Rashed standing on a hybrid maybe that became yes

While we were there, a couple from Europe came in. They were interested in some of the larger, finely done, knotted silk carpets. We were waiting on a guy to come back from the remote storage with a few carpets featuring a certain shade of blue and so we sat around and watched a bit of their carpet shopping as well. The colors on the silks are so amazingly rich and the designs so delicate. Also, it's really lovely to walk around barefoot on the silks. The wools are quite pleasant as well, don't get me wrong. Actually, my last trip to Rashed's netted me the rug under my dining room table which is a lovely soft soft wool taken from the necks of camels!

Carpets selected, deals made, extras (like getting a channel of cloth sewn on for hanging smaller carpets on a rod) negotiated and it was already lunchtime. Rashed invited us, the European couple, another random American guy who hangs out at the shop now and again, and an Irish woman who does a little PR work with him out for lunch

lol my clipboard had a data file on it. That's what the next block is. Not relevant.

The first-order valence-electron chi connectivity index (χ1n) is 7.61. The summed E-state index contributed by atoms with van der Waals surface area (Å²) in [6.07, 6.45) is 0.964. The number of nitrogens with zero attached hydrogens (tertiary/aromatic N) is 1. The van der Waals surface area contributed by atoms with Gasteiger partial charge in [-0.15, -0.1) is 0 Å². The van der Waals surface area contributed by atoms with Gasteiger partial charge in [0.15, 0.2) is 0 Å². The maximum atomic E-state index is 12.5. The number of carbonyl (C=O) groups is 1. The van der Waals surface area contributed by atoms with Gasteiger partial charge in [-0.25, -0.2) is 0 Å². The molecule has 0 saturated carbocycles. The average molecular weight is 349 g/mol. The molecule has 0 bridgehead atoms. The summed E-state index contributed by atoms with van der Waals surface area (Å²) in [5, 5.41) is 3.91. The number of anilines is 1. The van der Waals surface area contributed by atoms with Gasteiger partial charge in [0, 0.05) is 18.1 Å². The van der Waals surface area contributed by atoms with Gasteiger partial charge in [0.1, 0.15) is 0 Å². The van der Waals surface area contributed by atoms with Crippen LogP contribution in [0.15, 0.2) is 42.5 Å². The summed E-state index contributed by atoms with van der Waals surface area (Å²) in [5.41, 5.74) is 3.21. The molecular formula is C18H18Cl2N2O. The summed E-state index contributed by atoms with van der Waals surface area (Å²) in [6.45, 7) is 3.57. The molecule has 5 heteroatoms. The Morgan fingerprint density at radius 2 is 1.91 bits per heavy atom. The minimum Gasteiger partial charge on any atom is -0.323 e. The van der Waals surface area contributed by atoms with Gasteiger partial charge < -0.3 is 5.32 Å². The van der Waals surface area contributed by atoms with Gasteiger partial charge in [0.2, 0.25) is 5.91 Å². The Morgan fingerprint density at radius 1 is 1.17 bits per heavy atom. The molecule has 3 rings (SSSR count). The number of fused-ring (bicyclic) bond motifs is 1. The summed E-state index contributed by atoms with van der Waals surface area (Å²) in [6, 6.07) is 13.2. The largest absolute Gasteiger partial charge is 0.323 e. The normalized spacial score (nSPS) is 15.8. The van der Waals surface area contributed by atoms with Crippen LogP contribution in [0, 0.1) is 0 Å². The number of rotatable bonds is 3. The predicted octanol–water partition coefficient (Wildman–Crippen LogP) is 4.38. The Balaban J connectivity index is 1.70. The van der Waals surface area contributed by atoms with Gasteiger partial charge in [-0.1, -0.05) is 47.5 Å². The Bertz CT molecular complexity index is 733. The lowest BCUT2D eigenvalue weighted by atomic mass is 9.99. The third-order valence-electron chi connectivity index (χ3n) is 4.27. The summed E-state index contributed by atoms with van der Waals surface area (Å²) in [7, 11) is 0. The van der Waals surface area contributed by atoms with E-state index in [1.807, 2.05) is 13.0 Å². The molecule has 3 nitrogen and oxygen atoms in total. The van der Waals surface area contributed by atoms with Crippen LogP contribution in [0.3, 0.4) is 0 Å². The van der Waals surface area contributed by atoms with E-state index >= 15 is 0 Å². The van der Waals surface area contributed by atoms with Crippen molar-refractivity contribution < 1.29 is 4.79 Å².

the silks
at a traditional sit-on-the-floor Arabic place. It was fabulous and it's just that kind of impromptu and deeply ingrained hospitality that makes me love the people of this region. Yeah, there's commerce and good business sense in building relationships with repeat customers who bring others in but there's something else too. Just a genuine sense, I think, that it's a pleasure doing business together.

all carpets require the butternut seal of approval